re: D - $
"and anyone that went to see him was either way rich or a corporate sell out"
Actually, it was the opposite. As I (and a large number of others), were there for the FREE drinks (free SoCo/good COLD beer), and good music. Bun-B giving a crazy birthday performance, Diplo stopping, and not even being on the bill were the real cake, the Kanye, Erika, Common, Cudi medley was the frosting. Kanye clearly found something enjoyable about the night seeing as how he completely checked his massive ego at the gate, and looked to really enjoy himself. The only thing you needed to have to get in was an email address, and enough sense to click your mouse to RSVP online with. It wasn't hard, and the venue had the best sound, and FREE drinks around. The only people fitting into your stereotype of the crowd there, were the people actually BUYING the overpriced crap... and to them, they are free range, hate at will. To the rest of us looking for the best performances that money DIDN'T buy (i.e. IT WAS FREE)... this was clearly the place you wished you were at. So while simply living in Austin doesn't give you the right to go to any show you want (as you are complaining about), it sure made my drive home MUCH shorter!
eff the BS Austin, stop repeating someone elses bitter rhetoric

D, sounds like you're bitter and jealous. You said you were "locked out" of the Kanye show...meaning that you tried to get in, so you're just calling yourself "way rich" (huh? It was free to get into the show) "or a corporate sellout". I was at the Kanye and Metallica shows--both purely by accident. I didn't even realize that they were going to be playing since they were not officially announced, and honestly, I didn't really care either. I went to the venues where the shows were held to see other bands, and ended up just staying. Despite D's comments, all of us Austinites are definitely not angry, bitter people.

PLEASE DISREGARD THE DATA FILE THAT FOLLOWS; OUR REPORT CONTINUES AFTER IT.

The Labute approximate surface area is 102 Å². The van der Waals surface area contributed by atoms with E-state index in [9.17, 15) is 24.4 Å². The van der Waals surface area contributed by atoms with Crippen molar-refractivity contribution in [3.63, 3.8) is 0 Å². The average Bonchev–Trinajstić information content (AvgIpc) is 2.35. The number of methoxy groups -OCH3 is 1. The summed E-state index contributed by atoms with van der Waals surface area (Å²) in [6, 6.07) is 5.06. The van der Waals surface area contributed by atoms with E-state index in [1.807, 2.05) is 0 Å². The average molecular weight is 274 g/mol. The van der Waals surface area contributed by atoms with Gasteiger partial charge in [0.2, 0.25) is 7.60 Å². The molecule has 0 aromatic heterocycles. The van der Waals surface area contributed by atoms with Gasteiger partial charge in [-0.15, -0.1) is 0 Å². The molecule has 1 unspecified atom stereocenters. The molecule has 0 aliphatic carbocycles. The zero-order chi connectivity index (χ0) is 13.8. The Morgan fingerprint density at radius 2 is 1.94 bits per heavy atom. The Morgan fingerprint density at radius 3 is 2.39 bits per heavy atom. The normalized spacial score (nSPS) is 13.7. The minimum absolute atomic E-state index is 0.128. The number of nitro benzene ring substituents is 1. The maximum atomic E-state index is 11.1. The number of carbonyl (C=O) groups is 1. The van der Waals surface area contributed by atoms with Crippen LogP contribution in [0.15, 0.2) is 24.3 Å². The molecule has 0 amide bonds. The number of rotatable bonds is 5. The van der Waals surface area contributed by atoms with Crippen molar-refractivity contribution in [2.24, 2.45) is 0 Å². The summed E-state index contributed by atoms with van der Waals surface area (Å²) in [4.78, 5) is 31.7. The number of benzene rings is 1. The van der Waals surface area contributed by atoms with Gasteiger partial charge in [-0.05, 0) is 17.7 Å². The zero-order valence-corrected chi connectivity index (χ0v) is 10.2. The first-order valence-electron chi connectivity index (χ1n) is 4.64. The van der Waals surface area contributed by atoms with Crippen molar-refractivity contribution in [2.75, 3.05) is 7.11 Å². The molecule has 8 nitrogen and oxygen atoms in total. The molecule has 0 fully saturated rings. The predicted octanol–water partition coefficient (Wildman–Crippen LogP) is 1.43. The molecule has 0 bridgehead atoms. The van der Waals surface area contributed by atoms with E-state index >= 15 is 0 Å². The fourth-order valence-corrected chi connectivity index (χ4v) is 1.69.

Shows were free for anyone competent enough to rsvp online and then wait to pick up a wristband at the venue. One could prevent being "locked out" if you showed a bit of gumption and planned ahead... like the other thousands of people who enjoyed the free booze (big shout out to Budweiser and Soco) and the incredible weather all week at the Fader Fort. Kanye killed it. Bun-b killed it. Jadakiss... mediocre at best. Regardless, those who were lucky enough to attend had a great time not giving a rat's ass about music and not dealing with stuck up music snob pricks with an oversized dose of entitlement and an eagerness to insult large groups of people on a whim. well played, sir... well played.

There's always a few whiners who complain about not getting to see all the "big names" during SXSW. As an Austinite and music fan, I can state with authority that if you didn't see a ton of great music during the festival, it's nobody's fault but yours.

Over 2000 bands, hundreds of free parties, free drinks, free food, free cds, free tshirts, countless other promotional giveaways, and you're bitching? You get no sympathy from me, chief.

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This page contains a single entry by Jim DeRogatis published on March 22, 2009 12:48 AM.

SXSW 2009: Neil Young's archives, finally here and absolutely amazing was the previous entry in this blog.

Final "Big Six" Lollapalooza headliners: Tool and the Killers is the next entry in this blog.